Real-life scenarios to get a glimpse of poverty
REDMOND, ORE. (KTVZ) — Some Central Oregonians got a rare chance Friday to see up close what poverty truly looks and feels like in our communities, and the challenges so many face in overcoming those obstacles.
The number of homeless people in Central Oregon, as measured in an annual, federally overseen “Point in Time” count in January, rose 17% to nearly 1,300, despite outreach team challenges posed by a surge in COVID-19 cases, according to the Homeless Leadership Coalition.
“We’re trying to bring awareness to how broad poverty truly can be,” said Hannah Reinhardt, Hope University manager for Rogue Retreat. “Because anybody can be that. People you encounter day-to-day might be living in any one of these circumstances.”
There were around 30 participants and 20 volunteers. Participants are assigned a new identity and put into a household with others — all based on real people and experiences.
The simulation itself represents one month of poverty, so 15 minutes represents one week.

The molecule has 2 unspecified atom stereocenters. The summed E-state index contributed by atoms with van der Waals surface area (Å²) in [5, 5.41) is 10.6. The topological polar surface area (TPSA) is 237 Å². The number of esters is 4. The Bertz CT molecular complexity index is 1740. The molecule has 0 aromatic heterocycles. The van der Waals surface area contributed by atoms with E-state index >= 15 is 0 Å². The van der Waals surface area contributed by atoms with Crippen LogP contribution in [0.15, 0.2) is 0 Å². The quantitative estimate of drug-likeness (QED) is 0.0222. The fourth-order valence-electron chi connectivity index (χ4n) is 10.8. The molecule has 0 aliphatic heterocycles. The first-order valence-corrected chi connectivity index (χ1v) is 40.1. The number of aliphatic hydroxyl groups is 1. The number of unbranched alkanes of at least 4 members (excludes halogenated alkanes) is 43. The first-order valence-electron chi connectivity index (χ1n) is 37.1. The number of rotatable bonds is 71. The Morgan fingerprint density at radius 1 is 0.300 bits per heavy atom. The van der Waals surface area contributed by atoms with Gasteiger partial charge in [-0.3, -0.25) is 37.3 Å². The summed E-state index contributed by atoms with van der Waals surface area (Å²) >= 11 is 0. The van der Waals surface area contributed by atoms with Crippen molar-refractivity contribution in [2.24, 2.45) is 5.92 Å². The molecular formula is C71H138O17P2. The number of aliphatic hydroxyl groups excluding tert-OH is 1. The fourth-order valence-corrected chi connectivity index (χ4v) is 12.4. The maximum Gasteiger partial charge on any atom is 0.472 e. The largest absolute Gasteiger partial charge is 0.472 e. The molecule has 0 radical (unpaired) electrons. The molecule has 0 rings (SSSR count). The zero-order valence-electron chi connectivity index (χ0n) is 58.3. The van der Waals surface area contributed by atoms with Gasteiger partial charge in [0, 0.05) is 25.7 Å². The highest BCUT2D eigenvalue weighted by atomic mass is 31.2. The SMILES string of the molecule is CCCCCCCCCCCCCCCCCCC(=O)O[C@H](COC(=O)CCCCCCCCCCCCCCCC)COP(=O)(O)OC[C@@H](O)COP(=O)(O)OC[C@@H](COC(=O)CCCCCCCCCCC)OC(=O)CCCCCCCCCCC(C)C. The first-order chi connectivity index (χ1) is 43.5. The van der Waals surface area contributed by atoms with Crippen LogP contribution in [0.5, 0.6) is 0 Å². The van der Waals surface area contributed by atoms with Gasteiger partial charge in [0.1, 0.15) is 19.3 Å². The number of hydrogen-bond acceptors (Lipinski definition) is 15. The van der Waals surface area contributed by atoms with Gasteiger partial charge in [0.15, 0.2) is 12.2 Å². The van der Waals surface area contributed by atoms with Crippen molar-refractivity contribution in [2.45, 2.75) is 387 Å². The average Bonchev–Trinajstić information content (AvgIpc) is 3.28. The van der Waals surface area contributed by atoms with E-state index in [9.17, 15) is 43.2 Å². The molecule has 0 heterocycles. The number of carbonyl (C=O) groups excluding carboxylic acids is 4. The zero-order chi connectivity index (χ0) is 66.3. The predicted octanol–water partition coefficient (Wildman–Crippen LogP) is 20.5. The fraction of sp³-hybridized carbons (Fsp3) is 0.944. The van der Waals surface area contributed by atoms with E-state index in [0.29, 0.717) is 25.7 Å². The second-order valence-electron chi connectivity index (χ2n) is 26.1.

NewsChannel 21’s Carly Keenan participated. She played the role of a 20-year-old college student who had a 1-year-old baby. She lived with her single dad who worked full time. After their monthly expenses, the family was still short about $20.
John Nielsen, a candidate for the Redmond City Council, played Keenan’s dad — they had to work as a team to survive.
Depending on your character, participants go to work or places around town, like the pawn shop, or social services.
Everyone had to use a transportation pass to get anywhere. Each household is issued different assets, either in their homes like a microwave, or even jewelry to pawn.
However, there were many challenges along the way.
Keenan and Nielsen’s home was robbed, and all their assets and car were stolen — leaving them to figure out how to make ends meet, all while taking care of other responsibilities.
While the simulation only scratches the surface of what poverty is like, Nielsen says it was still challenging.
“I think it’s really informative, I think it’s really helpful. I think a lot of people don’t realize how difficult it is to try and navigate the system,” Nielsen said. “Not knowing what resources are available to you is hard enough, but then having to jump through all of the hoops to try and find the resources that are available becomes a full-time job.”
After the simulation, participants and facilitators gathered for a group discussion to reflect on the experience.
“Poverty is brutal and it is crushing and it doesn’t care who you are,” Nielsen said. “It doesn’t care where you started.”